I really wondered what could come after that Shiki episode. To my surprise, Manpuku Jinja decided to go a complete different route by embracing Cirno’s story from fighting game Hisoutensoku. This is the first time the circle uses a fighting game as a basis where most viewers were expecting another take on a danmaku one. The artistic approach behind this will seem obvious to a part of you reading this. Also, this might also be the opportunity to get rid of the grimace feast we saw on episode 6.

Yes, it’s obvious they chose an easy route again by emphasising on a popular and cute character. It’s not a bad idea per se. It’s even pretty appreciable as it may help building something around the ice fairy and give her some more developed personality. And, you may disagree but I think they succeeded. Sure we still have the stupid 9-ball and “you’re and idiot” gags but when you know Manpuku Jinja’s animated series well, you know what to expect. I said many times they try to cater the widest possible audience. So this shouldn’t surprise you after 7 episodes, and what shouldn’t surprise you either after all that time is the lack of something so ubiquitous in commercial animation that some of you take a bit too much for granted (I’ll come to that at the end). And seriously, it is not that bad. At a time, we have to stop the bad faith. Just because you see something you don’t like, that doesn’t make the episode a no brainer. “But look, there’s no fighting scene, Dioxaz, no sakuga moment in that episode, it’s the worst!” some may be tempted to reply. Alright, let’s come to that.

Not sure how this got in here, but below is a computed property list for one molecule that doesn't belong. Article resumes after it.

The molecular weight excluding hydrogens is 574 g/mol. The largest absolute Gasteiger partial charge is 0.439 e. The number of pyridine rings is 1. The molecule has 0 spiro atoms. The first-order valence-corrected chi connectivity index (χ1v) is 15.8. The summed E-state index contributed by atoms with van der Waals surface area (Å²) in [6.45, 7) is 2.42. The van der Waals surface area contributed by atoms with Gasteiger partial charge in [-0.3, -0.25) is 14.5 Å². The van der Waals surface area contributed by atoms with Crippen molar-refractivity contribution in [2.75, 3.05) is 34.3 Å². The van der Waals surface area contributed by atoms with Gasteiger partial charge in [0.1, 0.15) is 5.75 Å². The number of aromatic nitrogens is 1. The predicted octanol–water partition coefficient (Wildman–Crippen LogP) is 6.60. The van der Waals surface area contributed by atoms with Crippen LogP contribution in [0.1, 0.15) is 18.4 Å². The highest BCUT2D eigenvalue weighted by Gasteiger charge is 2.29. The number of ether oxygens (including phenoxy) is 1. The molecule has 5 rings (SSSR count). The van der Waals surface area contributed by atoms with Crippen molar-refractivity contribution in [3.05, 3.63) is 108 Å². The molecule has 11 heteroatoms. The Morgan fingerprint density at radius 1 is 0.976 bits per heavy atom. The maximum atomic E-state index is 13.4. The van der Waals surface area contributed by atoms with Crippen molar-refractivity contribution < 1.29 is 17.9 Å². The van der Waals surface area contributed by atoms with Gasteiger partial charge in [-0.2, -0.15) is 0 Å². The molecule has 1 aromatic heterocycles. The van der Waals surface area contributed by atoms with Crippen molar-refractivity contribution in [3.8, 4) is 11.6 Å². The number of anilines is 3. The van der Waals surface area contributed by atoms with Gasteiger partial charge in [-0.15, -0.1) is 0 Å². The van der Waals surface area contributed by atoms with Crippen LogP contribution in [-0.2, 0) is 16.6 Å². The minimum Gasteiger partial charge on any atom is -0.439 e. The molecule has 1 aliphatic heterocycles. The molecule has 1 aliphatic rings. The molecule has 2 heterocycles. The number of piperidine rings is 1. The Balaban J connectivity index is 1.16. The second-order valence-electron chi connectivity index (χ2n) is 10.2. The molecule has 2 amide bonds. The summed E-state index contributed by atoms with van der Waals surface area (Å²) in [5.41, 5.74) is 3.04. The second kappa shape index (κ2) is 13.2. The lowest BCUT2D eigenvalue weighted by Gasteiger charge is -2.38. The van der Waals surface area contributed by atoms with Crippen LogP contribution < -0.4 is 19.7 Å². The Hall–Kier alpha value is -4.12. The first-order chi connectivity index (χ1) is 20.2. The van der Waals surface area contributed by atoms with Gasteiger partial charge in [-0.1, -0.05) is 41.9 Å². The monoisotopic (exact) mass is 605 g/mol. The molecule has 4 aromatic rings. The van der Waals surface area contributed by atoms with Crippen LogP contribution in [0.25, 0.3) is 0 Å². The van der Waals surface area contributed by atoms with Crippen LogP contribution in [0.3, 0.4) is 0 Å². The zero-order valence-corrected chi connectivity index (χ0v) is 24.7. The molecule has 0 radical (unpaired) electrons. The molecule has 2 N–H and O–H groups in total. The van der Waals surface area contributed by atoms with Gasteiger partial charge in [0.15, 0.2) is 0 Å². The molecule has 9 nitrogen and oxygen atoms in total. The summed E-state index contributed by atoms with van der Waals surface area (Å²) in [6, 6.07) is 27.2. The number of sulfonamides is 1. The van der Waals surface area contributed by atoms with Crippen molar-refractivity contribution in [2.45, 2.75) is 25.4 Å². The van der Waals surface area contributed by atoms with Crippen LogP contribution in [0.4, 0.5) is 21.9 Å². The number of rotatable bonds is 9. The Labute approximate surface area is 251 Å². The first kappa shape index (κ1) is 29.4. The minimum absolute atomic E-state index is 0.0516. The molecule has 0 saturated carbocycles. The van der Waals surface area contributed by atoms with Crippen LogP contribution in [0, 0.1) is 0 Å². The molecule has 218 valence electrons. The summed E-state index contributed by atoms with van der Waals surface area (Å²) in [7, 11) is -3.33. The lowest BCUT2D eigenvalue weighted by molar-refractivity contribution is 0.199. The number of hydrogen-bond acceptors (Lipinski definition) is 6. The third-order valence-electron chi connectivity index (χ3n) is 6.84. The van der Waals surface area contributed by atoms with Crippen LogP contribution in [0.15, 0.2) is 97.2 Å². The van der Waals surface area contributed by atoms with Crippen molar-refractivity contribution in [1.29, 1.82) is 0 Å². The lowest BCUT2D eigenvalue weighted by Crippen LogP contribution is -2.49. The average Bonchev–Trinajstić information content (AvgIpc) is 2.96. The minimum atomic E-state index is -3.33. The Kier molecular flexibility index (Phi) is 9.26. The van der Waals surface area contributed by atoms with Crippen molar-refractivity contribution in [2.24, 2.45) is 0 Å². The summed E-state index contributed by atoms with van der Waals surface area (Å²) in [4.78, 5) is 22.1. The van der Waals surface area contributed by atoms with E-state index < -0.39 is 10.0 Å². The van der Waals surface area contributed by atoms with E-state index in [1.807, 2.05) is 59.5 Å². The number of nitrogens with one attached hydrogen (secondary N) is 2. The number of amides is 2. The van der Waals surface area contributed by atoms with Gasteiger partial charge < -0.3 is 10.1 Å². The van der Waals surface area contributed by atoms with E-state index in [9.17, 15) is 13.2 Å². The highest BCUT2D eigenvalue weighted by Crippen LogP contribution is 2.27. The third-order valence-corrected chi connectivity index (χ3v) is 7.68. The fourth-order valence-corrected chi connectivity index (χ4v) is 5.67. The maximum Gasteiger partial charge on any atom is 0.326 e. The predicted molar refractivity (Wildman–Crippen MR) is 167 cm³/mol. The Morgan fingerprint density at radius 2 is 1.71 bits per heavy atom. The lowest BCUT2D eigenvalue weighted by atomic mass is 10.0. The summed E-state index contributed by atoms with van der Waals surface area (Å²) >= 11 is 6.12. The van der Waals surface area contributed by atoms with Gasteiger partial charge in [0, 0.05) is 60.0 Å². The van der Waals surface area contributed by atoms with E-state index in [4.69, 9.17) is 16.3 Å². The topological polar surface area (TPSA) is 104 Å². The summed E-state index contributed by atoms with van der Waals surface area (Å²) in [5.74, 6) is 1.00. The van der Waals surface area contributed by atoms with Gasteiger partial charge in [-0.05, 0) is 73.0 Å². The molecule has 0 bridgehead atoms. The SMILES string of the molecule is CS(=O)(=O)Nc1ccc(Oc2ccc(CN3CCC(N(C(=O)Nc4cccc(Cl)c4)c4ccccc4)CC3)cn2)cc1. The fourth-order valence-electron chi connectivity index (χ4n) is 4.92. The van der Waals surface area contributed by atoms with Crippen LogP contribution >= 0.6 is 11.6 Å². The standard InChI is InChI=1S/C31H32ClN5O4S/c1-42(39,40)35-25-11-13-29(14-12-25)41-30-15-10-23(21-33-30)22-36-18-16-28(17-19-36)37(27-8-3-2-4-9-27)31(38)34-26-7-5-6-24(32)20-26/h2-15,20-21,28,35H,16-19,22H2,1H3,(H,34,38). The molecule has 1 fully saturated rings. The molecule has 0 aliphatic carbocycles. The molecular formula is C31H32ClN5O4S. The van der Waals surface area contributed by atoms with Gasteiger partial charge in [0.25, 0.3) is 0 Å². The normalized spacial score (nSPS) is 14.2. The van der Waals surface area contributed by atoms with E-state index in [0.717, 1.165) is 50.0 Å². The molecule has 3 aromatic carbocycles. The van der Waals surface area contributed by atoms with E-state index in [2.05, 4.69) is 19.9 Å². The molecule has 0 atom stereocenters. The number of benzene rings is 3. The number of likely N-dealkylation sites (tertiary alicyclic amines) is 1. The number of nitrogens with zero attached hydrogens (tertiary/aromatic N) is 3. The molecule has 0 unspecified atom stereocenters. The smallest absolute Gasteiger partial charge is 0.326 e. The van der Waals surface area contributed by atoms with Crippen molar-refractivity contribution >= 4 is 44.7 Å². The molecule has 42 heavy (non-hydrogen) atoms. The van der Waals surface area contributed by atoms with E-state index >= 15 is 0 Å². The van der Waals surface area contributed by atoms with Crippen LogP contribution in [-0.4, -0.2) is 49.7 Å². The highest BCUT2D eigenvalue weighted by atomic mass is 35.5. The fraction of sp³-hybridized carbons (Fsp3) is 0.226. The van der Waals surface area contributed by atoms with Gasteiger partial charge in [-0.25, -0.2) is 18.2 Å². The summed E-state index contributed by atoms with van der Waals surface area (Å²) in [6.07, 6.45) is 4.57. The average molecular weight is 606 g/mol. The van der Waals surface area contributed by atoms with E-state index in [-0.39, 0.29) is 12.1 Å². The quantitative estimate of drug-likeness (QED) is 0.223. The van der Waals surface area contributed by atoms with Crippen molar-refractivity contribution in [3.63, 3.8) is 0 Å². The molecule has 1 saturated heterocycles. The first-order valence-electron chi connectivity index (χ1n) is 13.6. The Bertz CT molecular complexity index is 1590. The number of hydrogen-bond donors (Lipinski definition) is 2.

Characterization, writing, and storytelling

Let’s talk about aspects 4chaners and all other internet posters never talk about because they’re too busy in bashing with all their jadedness.

After 7 episodes, I’m relieved to notice again how endearing their characters still remain. And to be honest, I was pleasantly surprised with what they did with Cirno and Daiyousei (litt. “great fairy”). I guess it has to do with their portrayals, their attitude and the lines they deliver (something you can only gauge with a translation when you don’t speak the language). Those are the strongest points in Manpuku Jinja’s handling of the series and this doesn’t change here. Also, I don’t have to mention the quality of the music, sound design and backgrounds which are top notch as always. Also, the mood that emerges from some scenes is really nice and the episode still flows nicely without never making you asleep.

However, that episode reveals a weakness that’s been there since the beginning but only started to get obvious from here for me. The storytelling is almost non existent. I believe this is partly why this OVA gets an undeserved bad rep among some viewers. Sincerely, there have been many MMD drama attempts that were much more touching than this whole series. Staying true to the games stories is one thing but what this series lack is building something new and ground-breaking around them. But I guess they don’t have the time and have to be concise. Instead, the circle prefers choosing having a hundred lines of dialogue instead of taking more time in order to create something deeper. You all noticed how insanely fast those episodes are produced. And indeed, this leads us with some nice whoopsies, just like I will show here: